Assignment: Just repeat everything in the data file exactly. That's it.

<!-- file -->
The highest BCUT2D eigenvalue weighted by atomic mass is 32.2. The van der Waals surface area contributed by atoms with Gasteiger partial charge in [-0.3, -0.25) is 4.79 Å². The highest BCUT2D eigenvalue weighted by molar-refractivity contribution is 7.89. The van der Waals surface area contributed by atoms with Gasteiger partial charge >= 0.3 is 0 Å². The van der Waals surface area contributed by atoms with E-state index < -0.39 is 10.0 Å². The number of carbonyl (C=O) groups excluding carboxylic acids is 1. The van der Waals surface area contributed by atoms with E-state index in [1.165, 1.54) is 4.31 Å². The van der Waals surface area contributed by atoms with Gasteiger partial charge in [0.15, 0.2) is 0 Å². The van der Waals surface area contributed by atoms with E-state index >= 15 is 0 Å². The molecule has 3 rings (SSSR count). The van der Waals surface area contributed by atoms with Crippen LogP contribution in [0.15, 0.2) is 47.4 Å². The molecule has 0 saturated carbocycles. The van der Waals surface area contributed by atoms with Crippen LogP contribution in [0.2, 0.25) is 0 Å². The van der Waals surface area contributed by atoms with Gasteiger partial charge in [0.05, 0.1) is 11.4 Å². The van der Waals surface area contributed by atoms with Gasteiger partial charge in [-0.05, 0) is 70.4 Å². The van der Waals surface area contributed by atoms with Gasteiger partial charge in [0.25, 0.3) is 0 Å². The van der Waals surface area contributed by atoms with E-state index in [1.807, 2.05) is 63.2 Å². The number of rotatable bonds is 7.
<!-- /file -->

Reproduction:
The highest BCUT2D eigenvalue weighted by atomic mass is 32.2. The van der Waals surface area contributed by atoms with Gasteiger partial charge in [-0.3, -0.25) is 4.79 Å². The highest BCUT2D eigenvalue weighted by molar-refractivity contribution is 7.89. The van der Waals surface area contributed by atoms with Gasteiger partial charge >= 0.3 is 0 Å². The van der Waals surface area contributed by atoms with E-state index < -0.39 is 10.0 Å². The number of carbonyl (C=O) groups excluding carboxylic acids is 1. The van der Waals surface area contributed by atoms with E-state index in [1.165, 1.54) is 4.31 Å². The van der Waals surface area contributed by atoms with Gasteiger partial charge in [0.15, 0.2) is 0 Å². The van der Waals surface area contributed by atoms with E-state index >= 15 is 0 Å². The molecule has 3 rings (SSSR count). The van der Waals surface area contributed by atoms with Crippen LogP contribution in [0.15, 0.2) is 47.4 Å². The molecule has 0 saturated carbocycles. The van der Waals surface area contributed by atoms with Crippen LogP contribution in [0.2, 0.25) is 0 Å². The van der Waals surface area contributed by atoms with Gasteiger partial charge in [0.05, 0.1) is 11.4 Å². The van der Waals surface area contributed by atoms with Gasteiger partial charge in [-0.05, 0) is 70.4 Å². The van der Waals surface area contributed by atoms with Gasteiger partial charge in [0.25, 0.3) is 0 Å². The van der Waals surface area contributed by atoms with E-state index in [1.807, 2.05) is 63.2 Å². The number of rotatable bonds is 7.